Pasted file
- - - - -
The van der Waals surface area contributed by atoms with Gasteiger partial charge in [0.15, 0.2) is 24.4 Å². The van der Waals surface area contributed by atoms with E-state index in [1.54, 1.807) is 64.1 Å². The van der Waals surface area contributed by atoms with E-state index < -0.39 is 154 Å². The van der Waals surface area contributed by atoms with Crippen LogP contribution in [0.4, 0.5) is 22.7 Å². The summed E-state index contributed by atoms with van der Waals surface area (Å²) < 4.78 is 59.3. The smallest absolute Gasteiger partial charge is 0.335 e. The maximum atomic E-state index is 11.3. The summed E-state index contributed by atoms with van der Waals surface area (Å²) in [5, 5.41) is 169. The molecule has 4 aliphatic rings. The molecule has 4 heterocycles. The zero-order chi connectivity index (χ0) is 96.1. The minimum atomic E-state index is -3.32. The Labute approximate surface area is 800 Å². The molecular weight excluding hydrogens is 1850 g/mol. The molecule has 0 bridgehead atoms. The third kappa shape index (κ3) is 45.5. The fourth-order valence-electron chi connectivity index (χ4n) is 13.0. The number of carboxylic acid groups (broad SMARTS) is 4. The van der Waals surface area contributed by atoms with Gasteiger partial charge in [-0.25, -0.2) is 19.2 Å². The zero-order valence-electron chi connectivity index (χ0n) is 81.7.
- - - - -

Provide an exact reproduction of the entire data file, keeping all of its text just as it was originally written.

The van der Waals surface area contributed by atoms with Gasteiger partial charge in [0.15, 0.2) is 24.4 Å². The van der Waals surface area contributed by atoms with E-state index in [1.54, 1.807) is 64.1 Å². The van der Waals surface area contributed by atoms with E-state index < -0.39 is 154 Å². The van der Waals surface area contributed by atoms with Crippen LogP contribution in [0.4, 0.5) is 22.7 Å². The summed E-state index contributed by atoms with van der Waals surface area (Å²) < 4.78 is 59.3. The smallest absolute Gasteiger partial charge is 0.335 e. The maximum atomic E-state index is 11.3. The summed E-state index contributed by atoms with van der Waals surface area (Å²) in [5, 5.41) is 169. The molecule has 4 aliphatic rings. The molecule has 4 heterocycles. The zero-order chi connectivity index (χ0) is 96.1. The minimum atomic E-state index is -3.32. The Labute approximate surface area is 800 Å². The molecular weight excluding hydrogens is 1850 g/mol. The molecule has 0 bridgehead atoms. The third kappa shape index (κ3) is 45.5. The fourth-order valence-electron chi connectivity index (χ4n) is 13.0. The number of carboxylic acid groups (broad SMARTS) is 4. The van der Waals surface area contributed by atoms with Gasteiger partial charge in [-0.25, -0.2) is 19.2 Å². The zero-order valence-electron chi connectivity index (χ0n) is 81.7.